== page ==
“It burnt down completely. All that was left was the shell and the sky. And so when it was rebuilt, it was completely redesigned.”
In the meantime, a screen was set up in the alley and people watched movies.
When the theater was first rebuilt in 1940, it was designed with the current Art Deco facade. The cost of the movie theater’s reconstruction was between $35,000 and $50,000.
“English was a very fastidious businessman. He saved every bit of material they could after the fire,” Jensen said.
In addition to movies, the Seminole continued to host live entertainment, as well as beauty contests and cooking demonstrations.
In 1955, English built another theater called the Homestead Theatre (where the Miami Dade College Homestead Campus parking lot sits today) amid financial struggle. He leased the Seminole Theatre, which showed Spanish films for the ever-growing Spanish population.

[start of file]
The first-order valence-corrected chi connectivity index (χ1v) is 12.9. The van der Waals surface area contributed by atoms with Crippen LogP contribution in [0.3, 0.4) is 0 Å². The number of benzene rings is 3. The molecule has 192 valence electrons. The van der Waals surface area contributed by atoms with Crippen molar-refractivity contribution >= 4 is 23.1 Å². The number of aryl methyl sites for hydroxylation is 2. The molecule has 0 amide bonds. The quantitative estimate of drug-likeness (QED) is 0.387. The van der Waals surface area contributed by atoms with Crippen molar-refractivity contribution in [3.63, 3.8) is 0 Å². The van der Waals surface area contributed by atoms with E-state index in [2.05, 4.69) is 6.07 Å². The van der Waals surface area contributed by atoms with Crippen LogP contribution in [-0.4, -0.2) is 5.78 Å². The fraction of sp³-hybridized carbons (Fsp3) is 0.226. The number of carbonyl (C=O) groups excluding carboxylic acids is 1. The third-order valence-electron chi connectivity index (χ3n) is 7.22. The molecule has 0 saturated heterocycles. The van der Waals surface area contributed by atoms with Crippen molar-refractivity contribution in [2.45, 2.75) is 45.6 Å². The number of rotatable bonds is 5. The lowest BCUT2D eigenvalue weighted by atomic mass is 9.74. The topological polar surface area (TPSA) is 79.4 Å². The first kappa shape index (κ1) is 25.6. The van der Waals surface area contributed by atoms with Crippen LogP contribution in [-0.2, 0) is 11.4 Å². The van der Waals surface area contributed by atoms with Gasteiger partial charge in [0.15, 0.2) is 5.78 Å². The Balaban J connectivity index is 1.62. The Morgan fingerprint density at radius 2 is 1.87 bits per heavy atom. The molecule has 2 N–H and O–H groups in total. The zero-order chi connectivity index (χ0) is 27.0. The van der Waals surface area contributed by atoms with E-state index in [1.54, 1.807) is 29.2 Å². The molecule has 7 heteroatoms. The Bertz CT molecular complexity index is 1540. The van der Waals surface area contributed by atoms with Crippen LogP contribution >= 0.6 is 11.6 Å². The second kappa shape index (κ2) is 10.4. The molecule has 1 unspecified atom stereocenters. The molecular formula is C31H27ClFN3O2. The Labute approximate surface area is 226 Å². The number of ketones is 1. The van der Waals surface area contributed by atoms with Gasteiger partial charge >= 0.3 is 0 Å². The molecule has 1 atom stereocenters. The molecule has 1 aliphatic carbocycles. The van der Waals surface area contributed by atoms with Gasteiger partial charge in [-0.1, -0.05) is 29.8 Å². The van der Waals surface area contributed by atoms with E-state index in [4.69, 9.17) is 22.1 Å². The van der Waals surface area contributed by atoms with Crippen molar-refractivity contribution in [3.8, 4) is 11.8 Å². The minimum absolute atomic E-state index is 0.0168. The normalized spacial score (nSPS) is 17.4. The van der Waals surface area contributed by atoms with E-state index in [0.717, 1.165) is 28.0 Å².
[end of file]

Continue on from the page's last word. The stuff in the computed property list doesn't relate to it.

“I guess people people didn’t want to go downtown. They wanted a more modern shopping center and so it was built. It included a very big cafeteria, which was popular back then.”
In the late 1970s, the Seminole closed. It sat vacant and in disrepair for years. In 1992, when Hurricane Andrew hit the Homestead area, the Seminole was not spared, and though its walls stood, the roof was torn off and the theater’s interior suffered serious damage.